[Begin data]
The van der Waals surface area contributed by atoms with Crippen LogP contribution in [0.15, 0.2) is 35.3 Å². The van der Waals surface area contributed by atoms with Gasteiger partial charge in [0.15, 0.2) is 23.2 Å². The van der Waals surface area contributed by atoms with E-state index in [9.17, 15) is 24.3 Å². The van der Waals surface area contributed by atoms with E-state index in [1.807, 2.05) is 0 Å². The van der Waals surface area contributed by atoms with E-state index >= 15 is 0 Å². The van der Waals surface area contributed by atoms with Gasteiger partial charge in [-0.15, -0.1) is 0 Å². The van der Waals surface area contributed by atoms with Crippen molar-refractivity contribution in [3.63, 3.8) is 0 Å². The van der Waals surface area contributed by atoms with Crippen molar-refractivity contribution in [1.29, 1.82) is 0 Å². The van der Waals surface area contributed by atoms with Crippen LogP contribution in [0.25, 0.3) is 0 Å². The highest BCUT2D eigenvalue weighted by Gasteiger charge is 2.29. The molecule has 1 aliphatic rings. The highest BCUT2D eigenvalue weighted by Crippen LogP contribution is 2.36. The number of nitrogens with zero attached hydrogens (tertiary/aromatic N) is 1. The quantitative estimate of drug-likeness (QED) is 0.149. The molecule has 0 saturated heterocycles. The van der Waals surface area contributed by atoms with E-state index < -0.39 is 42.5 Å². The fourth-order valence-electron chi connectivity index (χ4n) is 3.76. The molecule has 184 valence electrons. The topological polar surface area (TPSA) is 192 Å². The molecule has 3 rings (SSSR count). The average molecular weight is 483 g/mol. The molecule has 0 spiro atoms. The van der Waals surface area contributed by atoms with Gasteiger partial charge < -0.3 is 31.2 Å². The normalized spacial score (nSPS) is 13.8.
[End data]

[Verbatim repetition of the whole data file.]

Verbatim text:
The van der Waals surface area contributed by atoms with Crippen LogP contribution in [0.15, 0.2) is 35.3 Å². The van der Waals surface area contributed by atoms with Gasteiger partial charge in [0.15, 0.2) is 23.2 Å². The van der Waals surface area contributed by atoms with E-state index in [9.17, 15) is 24.3 Å². The van der Waals surface area contributed by atoms with E-state index in [1.807, 2.05) is 0 Å². The van der Waals surface area contributed by atoms with E-state index >= 15 is 0 Å². The van der Waals surface area contributed by atoms with Gasteiger partial charge in [-0.15, -0.1) is 0 Å². The van der Waals surface area contributed by atoms with Crippen molar-refractivity contribution in [3.63, 3.8) is 0 Å². The van der Waals surface area contributed by atoms with Crippen molar-refractivity contribution in [1.29, 1.82) is 0 Å². The van der Waals surface area contributed by atoms with Crippen LogP contribution in [0.25, 0.3) is 0 Å². The highest BCUT2D eigenvalue weighted by Gasteiger charge is 2.29. The molecule has 1 aliphatic rings. The highest BCUT2D eigenvalue weighted by Crippen LogP contribution is 2.36. The number of nitrogens with zero attached hydrogens (tertiary/aromatic N) is 1. The quantitative estimate of drug-likeness (QED) is 0.149. The molecule has 0 saturated heterocycles. The van der Waals surface area contributed by atoms with E-state index < -0.39 is 42.5 Å². The fourth-order valence-electron chi connectivity index (χ4n) is 3.76. The molecule has 184 valence electrons. The topological polar surface area (TPSA) is 192 Å². The molecule has 3 rings (SSSR count). The average molecular weight is 483 g/mol. The molecule has 0 spiro atoms. The van der Waals surface area contributed by atoms with Gasteiger partial charge < -0.3 is 31.2 Å². The normalized spacial score (nSPS) is 13.8.